R.I.P., Eva Michels

6 Aug

Eva Schonberg Michels died Saturday, August 3, 2013 of inoperable lung cancer, despite the usual radiation and chemotherapy. I do not know her exact age, but probably she was probably in her mid-seventies.

My friendship with Eva came about through dance. When my late, former husband was at sea, I took ballet class at the Academy of Ballet in the days when Guillermo del Oro was teaching Spanish dance and Carolyn Parks taught children. Eva was a student and soon became a member of Bay Area Ballet, if my memory for the organization’s name is correct. Del Oro renamed her Serrano because, as she said del Oro told her, “No dancer should be named Schonberg.” She also became Mrs. del Oro, if only briefly.

Physically, Eva was small, her face quite square, large expressive grey eyes,
a generous mouth and hair which she wore short as it greyed, a striking woman somewhere between pretty and distinctive, with a quick smile and laugh over irony and the absurd. satisfying to talk to, a pleasure to spend lunch and some
minutes with her in her home near Columbus Avenue.

My particular memory of Eva’s dancing were in two ballets, one by Marc Wilde, concerning contemporary youth and Eva was one of “the girls,” probably Wilde’s version of West Side Story. The other was called “The Cardinal’s Bracelet” and featured del Oro as the rapacious prelate, Eva as his mistress and Angene Feves as the young girl who becomes entangled with the red robed priest, is supplanted by Serrano, but cannot divest herself of the bracelet, i.e. she is somehow enslaved for the remainder of her life. All three were wonderfully dramatic and swept along the stage at the Marines Memorial Theater.

Eva taught for Alan Howard after he assumed direction of the Academy and may have danced in Pacific Ballet during its early history, but she left teaching ballet after a dispute with Howard over salary, going to work at what is now California Pacific. I lost touch with her for what was at least three decades, during which time she married again to Leon Michels, a physician she said still made house calls. She was widowed when we reconnected.

To backtrack, Eva was an only child, born in Berlin. With her mother, aunt and grandmother, she moved to Shanghai in 1939 to avoid Hitler’s roundup. The family spent the war years in Shanghai where Eva said “A Japanese soldier was posted at the end of each street, and you had to get a permit to go from one street to another.” She also remembered scouring movie magazines as a diversion. Jewish social agencies made it possible for the family of four women to emigrate to San Francisco at the end of World War II, and Eva ended her formal education at Lowell High School when it was still situated at Masonic and Hayes.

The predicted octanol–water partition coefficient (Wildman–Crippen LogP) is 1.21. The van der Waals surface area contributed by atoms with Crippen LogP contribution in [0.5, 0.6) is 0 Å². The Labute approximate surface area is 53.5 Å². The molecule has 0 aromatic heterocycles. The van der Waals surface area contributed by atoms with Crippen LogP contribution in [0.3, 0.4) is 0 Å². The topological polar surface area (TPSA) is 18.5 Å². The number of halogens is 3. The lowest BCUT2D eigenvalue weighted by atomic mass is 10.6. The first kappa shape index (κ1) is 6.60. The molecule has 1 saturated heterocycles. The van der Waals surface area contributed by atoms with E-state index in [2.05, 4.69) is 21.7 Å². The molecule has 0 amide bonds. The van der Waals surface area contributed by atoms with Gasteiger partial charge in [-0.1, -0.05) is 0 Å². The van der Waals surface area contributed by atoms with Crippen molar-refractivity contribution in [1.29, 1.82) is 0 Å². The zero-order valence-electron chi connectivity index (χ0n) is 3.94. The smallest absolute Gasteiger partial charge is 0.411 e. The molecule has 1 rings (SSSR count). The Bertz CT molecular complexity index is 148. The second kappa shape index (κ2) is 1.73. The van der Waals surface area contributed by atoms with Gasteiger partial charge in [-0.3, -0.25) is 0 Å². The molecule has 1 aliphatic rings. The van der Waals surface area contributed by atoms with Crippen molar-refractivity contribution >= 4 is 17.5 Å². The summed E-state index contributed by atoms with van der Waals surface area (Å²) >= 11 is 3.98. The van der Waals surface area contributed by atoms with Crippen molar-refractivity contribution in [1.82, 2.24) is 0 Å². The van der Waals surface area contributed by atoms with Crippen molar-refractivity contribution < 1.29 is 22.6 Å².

After she was widowed, Hanna Forester, who managed the Asian Art Museum’s slide collection for a number of years, persuaded her to volunteer for the Museum’s gift store when the Asian was still housed in Golden Gate Park. She was volunteering for Sudha Pennathur’s boutique during the Asian’s Tibet exhibit when we reconnected. It reopened a rich vein of memory.

After studying piano Eva stopped the practice to undertake sculpting in stone under the auspices of the City College of San Francisco’s studio facility at Fort Mason. She had already been attending for several years when we reconnected, and she continued until 2013’s spring semester, although she segued into ceramics when the stone sculpture class ceased with the teacher’s retirement. Her early stone pieces drew their forms from ballet, but gradually the figures were not just dancers, but interesting men and women, and she also ventured into the abstract. The stone sculptor teacher’s retirement spared Eva’s wrists and arms, which had taken punishment from working with the medium, but she had persisted because of the challenge and the pleasure she found with the results.